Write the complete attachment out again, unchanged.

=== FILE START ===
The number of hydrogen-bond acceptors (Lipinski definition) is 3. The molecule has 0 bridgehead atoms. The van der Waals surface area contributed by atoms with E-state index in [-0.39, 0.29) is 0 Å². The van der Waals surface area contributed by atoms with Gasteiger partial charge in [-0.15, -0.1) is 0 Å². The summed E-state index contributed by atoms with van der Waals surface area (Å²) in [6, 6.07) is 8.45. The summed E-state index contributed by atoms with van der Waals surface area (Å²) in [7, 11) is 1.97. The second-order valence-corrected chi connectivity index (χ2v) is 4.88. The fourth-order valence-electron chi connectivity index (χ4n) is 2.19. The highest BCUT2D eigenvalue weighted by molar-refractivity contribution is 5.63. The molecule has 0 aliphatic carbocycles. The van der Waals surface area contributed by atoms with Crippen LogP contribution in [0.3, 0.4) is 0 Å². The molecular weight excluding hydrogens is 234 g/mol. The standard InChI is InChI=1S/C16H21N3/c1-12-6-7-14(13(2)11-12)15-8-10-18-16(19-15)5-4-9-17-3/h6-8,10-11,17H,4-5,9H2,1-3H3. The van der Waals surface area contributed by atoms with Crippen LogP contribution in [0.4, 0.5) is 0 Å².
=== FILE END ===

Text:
The number of hydrogen-bond acceptors (Lipinski definition) is 3. The molecule has 0 bridgehead atoms. The van der Waals surface area contributed by atoms with E-state index in [-0.39, 0.29) is 0 Å². The van der Waals surface area contributed by atoms with Gasteiger partial charge in [-0.15, -0.1) is 0 Å². The summed E-state index contributed by atoms with van der Waals surface area (Å²) in [6, 6.07) is 8.45. The summed E-state index contributed by atoms with van der Waals surface area (Å²) in [7, 11) is 1.97. The second-order valence-corrected chi connectivity index (χ2v) is 4.88. The fourth-order valence-electron chi connectivity index (χ4n) is 2.19. The highest BCUT2D eigenvalue weighted by molar-refractivity contribution is 5.63. The molecule has 0 aliphatic carbocycles. The van der Waals surface area contributed by atoms with Crippen LogP contribution in [0.3, 0.4) is 0 Å². The molecular weight excluding hydrogens is 234 g/mol. The standard InChI is InChI=1S/C16H21N3/c1-12-6-7-14(13(2)11-12)15-8-10-18-16(19-15)5-4-9-17-3/h6-8,10-11,17H,4-5,9H2,1-3H3. The van der Waals surface area contributed by atoms with Crippen LogP contribution in [0.4, 0.5) is 0 Å².